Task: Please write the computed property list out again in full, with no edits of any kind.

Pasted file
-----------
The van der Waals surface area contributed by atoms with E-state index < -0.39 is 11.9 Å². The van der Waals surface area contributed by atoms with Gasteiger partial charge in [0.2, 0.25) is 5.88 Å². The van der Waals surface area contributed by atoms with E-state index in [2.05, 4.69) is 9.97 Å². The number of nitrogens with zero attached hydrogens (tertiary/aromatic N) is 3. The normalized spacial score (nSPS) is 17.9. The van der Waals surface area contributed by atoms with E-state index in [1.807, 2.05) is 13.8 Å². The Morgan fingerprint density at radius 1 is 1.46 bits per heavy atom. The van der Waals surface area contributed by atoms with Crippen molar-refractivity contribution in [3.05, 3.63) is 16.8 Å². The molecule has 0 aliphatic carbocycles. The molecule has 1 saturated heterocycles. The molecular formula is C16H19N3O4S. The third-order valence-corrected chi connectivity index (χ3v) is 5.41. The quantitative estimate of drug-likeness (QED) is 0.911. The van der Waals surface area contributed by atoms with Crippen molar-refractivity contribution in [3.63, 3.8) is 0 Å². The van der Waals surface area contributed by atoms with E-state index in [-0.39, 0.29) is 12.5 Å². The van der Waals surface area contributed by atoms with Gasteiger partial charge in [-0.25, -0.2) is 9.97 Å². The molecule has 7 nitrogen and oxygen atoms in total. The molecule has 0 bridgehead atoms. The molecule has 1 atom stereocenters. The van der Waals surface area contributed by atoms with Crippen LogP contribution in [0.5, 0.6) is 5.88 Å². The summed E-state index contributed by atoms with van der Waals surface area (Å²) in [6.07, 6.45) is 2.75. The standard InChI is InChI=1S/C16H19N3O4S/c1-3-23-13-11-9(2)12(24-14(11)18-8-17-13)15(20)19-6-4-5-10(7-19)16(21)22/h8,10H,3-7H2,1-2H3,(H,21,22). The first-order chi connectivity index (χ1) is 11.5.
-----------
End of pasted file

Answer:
The van der Waals surface area contributed by atoms with E-state index < -0.39 is 11.9 Å². The van der Waals surface area contributed by atoms with Gasteiger partial charge in [0.2, 0.25) is 5.88 Å². The van der Waals surface area contributed by atoms with E-state index in [2.05, 4.69) is 9.97 Å². The number of nitrogens with zero attached hydrogens (tertiary/aromatic N) is 3. The normalized spacial score (nSPS) is 17.9. The van der Waals surface area contributed by atoms with E-state index in [1.807, 2.05) is 13.8 Å². The Morgan fingerprint density at radius 1 is 1.46 bits per heavy atom. The van der Waals surface area contributed by atoms with Crippen molar-refractivity contribution in [3.05, 3.63) is 16.8 Å². The molecule has 0 aliphatic carbocycles. The molecule has 1 saturated heterocycles. The molecular formula is C16H19N3O4S. The third-order valence-corrected chi connectivity index (χ3v) is 5.41. The quantitative estimate of drug-likeness (QED) is 0.911. The van der Waals surface area contributed by atoms with Crippen molar-refractivity contribution in [3.63, 3.8) is 0 Å². The van der Waals surface area contributed by atoms with E-state index in [-0.39, 0.29) is 12.5 Å². The van der Waals surface area contributed by atoms with Gasteiger partial charge in [-0.25, -0.2) is 9.97 Å². The molecule has 7 nitrogen and oxygen atoms in total. The molecule has 0 bridgehead atoms. The molecule has 1 atom stereocenters. The van der Waals surface area contributed by atoms with Crippen LogP contribution in [0.5, 0.6) is 5.88 Å². The summed E-state index contributed by atoms with van der Waals surface area (Å²) in [6.07, 6.45) is 2.75. The standard InChI is InChI=1S/C16H19N3O4S/c1-3-23-13-11-9(2)12(24-14(11)18-8-17-13)15(20)19-6-4-5-10(7-19)16(21)22/h8,10H,3-7H2,1-2H3,(H,21,22). The first-order chi connectivity index (χ1) is 11.5.